This is a story of how we failed. But also of how we learned and how we got better.
A few months back, I was charged with digging into the Organic Traffic for one of our clients to report on the positive impact our blogging efforts had on their site traffic. I was using the Google Analytics Channels Report to see Organic Traffic over a specific time frame and comparing it with the previous period.
What I uncovered puzzled me. Actually, it straight up concerned me. Organic Traffic had dropped. Not just a little bit either. It dropped significantly on all metrics across the board. Users, New Users, Sessions, Bounce Rate, Pages per Session, Average Session Duration. They were all down by decent amounts.
There’s nothing more terrifying than seeing red arrows when you’re expecting green arrows. This has never happened before. Ever. Never have I seen organic traffic on a website take a turn for the worse after heavy content marketing efforts. That’s not how it works – that’s not how it’s supposed to work. It just doesn’t happen. I was stumped.
We had done everything right, too. How could we go back to the client with this kind of news? We called an internal meeting to review and discuss what the data showed. The rest of the team was in disbelief as well. We talked about the updates that had been made to the site, and pulled our hair out wondering what went wrong – but more importantly, why? During this part of the chat, our developer mentioned that the hosting company this client uses requires all development to happen on a staging site before getting pushed live.
The obvious question came up. “What stops Google from indexing the development site, then?”
Turns out, the staging site uses a noindex tag to keep search engines from crawling it. Apparently (and unbeknownst to us), that doesn’t get removed when the staging site is pushed live. We checked the source code of the live site, and sure enough, there it was. A noindex tag. Essentially, it told search engines to just ignore everything on this domain and pretend it doesn’t exist. Not surprisingly, the date that organic traffic started declining perfectly aligned with the date our updates were pushed live. We removed the offending tag post haste, and organic traffic started climbing almost overnight.
We checked again a couple months later and the data was much happier. Organic traffic had improved across the board when compared to the time period before our updates were made.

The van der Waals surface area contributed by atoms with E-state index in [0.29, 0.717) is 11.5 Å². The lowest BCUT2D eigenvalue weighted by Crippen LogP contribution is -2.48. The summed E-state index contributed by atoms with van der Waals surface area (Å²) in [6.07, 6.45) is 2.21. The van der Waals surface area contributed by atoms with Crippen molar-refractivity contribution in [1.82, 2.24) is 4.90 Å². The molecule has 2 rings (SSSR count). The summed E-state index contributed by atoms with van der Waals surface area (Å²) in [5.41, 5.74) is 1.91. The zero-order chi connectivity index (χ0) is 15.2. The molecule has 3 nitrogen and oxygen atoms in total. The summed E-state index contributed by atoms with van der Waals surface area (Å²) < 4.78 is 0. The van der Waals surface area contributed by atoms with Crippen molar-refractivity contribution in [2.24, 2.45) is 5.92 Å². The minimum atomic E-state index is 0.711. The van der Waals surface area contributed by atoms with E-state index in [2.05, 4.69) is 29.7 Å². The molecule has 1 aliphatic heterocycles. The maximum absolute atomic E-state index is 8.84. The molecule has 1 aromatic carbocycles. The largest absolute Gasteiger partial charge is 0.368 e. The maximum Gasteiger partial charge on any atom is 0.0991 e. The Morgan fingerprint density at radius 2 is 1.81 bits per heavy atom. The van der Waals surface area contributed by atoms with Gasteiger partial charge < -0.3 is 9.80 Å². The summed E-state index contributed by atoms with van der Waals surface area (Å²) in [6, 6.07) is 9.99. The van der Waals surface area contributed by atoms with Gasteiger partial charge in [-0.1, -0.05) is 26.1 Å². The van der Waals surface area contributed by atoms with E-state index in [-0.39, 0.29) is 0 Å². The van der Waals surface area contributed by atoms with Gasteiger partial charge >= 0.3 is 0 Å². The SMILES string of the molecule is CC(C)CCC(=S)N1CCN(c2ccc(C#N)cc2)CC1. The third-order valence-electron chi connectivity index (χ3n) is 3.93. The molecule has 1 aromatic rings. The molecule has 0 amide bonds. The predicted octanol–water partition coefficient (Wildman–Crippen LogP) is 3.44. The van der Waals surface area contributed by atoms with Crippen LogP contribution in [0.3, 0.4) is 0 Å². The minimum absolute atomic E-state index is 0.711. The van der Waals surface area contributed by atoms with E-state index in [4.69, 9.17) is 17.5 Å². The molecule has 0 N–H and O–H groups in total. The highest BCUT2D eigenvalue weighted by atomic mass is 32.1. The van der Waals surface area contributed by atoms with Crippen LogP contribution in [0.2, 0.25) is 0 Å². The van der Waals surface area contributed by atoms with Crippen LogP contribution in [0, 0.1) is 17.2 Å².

Crisis averted. Well, almost. We still had to tell the client.
So, what’s the moral of this story? What’s the lesson learned? There are two of them, actually.
Had we not taken the time to make data-driven decisions, we likely would have lost a good client and their site would still have that noindex tag on it – forever a black hole in the eyes of Google. We could have just taken the data at face value and assumed that our tried and true tactics just didn’t work this time.
Sometimes, taking data at its face value can have disastrous results. As would have been the case here. In this situation, the data clearly showed that organic traffic had taken a nose dive. We forced ourselves to not make a knee-jerk reaction and call it quits. After all, nothing we did should have caused anything to decrease – in fact, that’s the reason why we dove deeper. Because the data showed the exact opposite of what we were expecting to happen.
Those are the situations that warrant a deeper look – to peel back the layers and get your hands dirty. Only by doing that did we uncover the true source of the problem.
We had to own it.
The data didn’t lie. It wasn’t wrong. That client’s organic traffic really did drop. It shouldn’t have, but it did. We were the ones who failed to notice that the staging site didn’t update the live site as it should have. We could have blamed it on the hosting company because it was a system we had never used before. We could have blamed the data for being faulty. We could have blamed Google for being slow to re-index the pages. But none of those would have done any good for anyone – except for us. All of those excuses would have taken advantage of the client’s lack of understanding, which is why they hired us in the first place – to help them understand.
At the end of the day, we were the ones that pulled the trigger and updated the site. The onus had to be on us. We took one hundred percent of the blame and apologized to our client. This client was understanding and took it in stride. Not to imply they were okay with what happened, but they understood the situation and trusted that we did our due diligence.
Living Up to a Core Value
To be transparent is one of our five core values here at Leighton Interactive. It’s not easy, especially when we screw up and need to own up to it. I firmly believe that transparency is the single most important thing we can do for ourselves and for our clients. If we can’t be transparent, then what else is there?
To bring this back full circle, when it comes to analyzing data, being transparent and open minded is critical.
I’m passionate about making things happen for our clients, thus generating real and quantifiable results. As the Technical Marketing Manger, I have the joy to touch nearly every aspect of our clients’ inbound marketing efforts. From social media, to blogging, to PPC to lead nurturing, and email marketing. I love generating new ideas and then watching them come to life. In my free time, I brew my own beer with my dad and brother, play with my kids, go on dates with my wife and occasionally get a little gaming in.